Therapeutic Effectiveness

“Believe those who are seeking the truth, doubt those who find it.”

– Andre Gide

 In The Heart and Soul of Psychotherapy: Delivering What Works, second edition, the author’s review decades of psychotherapy outcome research. The findings clearly affirm the value of psychotherapy. The research indicates that 80% of individuals who receive psychotherapy benefit in comparison to those who don’t. Beyond this reassuring data, the research challenges certain assumptions that many therapists hold as well as assumptions underlying evidence-supported therapy.

 The research indicates that psychotherapy effectiveness is the result of common factors that different theoretical orientations share.  The effectiveness of different therapeutic approaches is attributed to common factors that activate natural healing resources within the individual. The research does not support the specificity hypothesis that underlies evidence-supported therapy nor the idea that one therapeutic approach is better than another.  No single approach is effective for all individuals and each particular approach needs to be tailored to the specific individual in distinction to the often over-generalized diagnostic category to achieve optimal results.

In examining the common factors that are associated with change, the research indicates that client variables are most strongly associated with psychological change. Client variables include factors such as motivation, degree of impairment, and the availability of both internal and external resources. The most important contribution that therapists make is their ability to form and sustain a collaborative therapeutic relationship tailored to the specific needs of individual clients. Somewhat sobering is the conclusion that therapeutic technique and placebo have comparable effects on promoting change and are of much less importance than either client variables or the therapeutic relationship.

Three interrelated research findings concerning the therapeutic relationship are noteworthy and have implications for increasing clinical effectiveness as well as for training.

  • It is the client’s perception of the therapeutic relationship and not the therapist’s that is associated with positive therapeutic change.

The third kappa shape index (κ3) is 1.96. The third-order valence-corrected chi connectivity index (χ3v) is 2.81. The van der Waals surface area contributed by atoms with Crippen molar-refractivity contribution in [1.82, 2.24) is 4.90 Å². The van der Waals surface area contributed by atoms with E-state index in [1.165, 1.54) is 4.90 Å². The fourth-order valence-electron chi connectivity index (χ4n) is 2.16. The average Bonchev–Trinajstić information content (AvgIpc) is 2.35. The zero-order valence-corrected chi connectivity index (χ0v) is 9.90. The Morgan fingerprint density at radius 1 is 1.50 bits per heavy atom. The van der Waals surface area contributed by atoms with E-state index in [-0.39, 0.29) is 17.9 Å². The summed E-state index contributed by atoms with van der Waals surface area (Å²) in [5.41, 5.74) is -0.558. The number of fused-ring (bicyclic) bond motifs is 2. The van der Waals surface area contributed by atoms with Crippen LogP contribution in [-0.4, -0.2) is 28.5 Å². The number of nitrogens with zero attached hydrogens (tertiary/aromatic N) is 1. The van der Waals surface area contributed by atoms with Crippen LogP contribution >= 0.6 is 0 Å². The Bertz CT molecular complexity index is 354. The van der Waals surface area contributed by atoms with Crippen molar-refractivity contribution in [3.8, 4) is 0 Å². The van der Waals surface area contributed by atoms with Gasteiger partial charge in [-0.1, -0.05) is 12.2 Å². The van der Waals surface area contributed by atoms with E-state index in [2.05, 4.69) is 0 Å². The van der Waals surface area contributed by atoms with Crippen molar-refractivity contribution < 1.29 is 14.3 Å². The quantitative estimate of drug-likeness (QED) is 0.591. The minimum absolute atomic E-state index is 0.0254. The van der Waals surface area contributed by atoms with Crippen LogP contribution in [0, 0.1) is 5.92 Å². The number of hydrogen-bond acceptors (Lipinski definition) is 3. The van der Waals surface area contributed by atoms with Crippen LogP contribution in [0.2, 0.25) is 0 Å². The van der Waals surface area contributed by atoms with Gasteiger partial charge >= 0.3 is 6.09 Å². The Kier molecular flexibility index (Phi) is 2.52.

• Therapists and clients perceptions are not always in agreement.
  • Clients tend not to share their negative perceptions with therapists.

The therapeutic relationship is a complex, non-linear, intersubjective process that requires ongoing mutual feedback to optimize clinical effectiveness. Difficulty in this relationship is often imperceptible and not readily communicated. Appearances can be deceiving. When there is turbulence and conflict in therapy, it might signify progress.  When therapy is moving smoothly, it might belie collusion and accommodation. Since there is a gradient of disagreement between therapist and client perceptions of the therapeutic relationship, the authors encourage clinicians to actively monitor the therapeutic relationship by eliciting feedback from their clients. Since clients typically don’t share negative feelings about therapy, therapists need to be sensitive to implicit, subtle signs that signal problems as well as to signs that conventionally signify progress. Since clients typically don’t share their negative feelings, therapists need to invite and re-invite them to share their feelings about therapy, both positive and negative.  The research indicates that avoidance of these signs leads to negative therapeutic outcomes. Through my practice, I have learned that clients often communicate their dissatisfaction with their feet..

Therapeutic effectiveness derives neither from technique, nor from the elegance or sophistication of our theories. What differentiates effective from less effective therapists is their brilliance but their empathic ability to establish and sustain a therapeutic relationship. Statistics as well as theoretical reconstructions break down at the strange and unpredictable interface where two individuals come together and create what Bion called an “emotional storm.” Contending with this interpersonal storm that is characterized by ambiguity, mystery, and interpersonal disjunction is perhaps one of the greatest challenges of doing psychotherapy.  The meaning gap between two individuals is a persistent, subtle and variable component of communication.

Effective therapists face this difficulty with empathy that simultaneously facilitates understanding of the client while enabling them to de-center from their perspective. Am I pushing too hard, am I missing something in the client’s narrative, does what I say make sense to you are questions to pose to clients. They exhibit a quality of humility that allows them to adjust their interventions to the needs of their clients.  I have often thought with some clients I work like a CBT therapist might, with other likes an analyst, and others like a friend. The ability to hold lightly not only one’s theory but also one’s subjectivity, what Donna Orange has referred to as “theoretical fallabilism,” creates the space for client’s growth. This ability to de-center, to turn the activity of assertion into the passivity of reception and welcome the presence of the client is critical to therapeutic collaboration and subsequent changes within the client.

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Larry Brooks, PhD

Licensed Clinical Psychologist
License # PSY 8161

138 N. Brand #300
Glendale, CA 91203
(818) 243-0839


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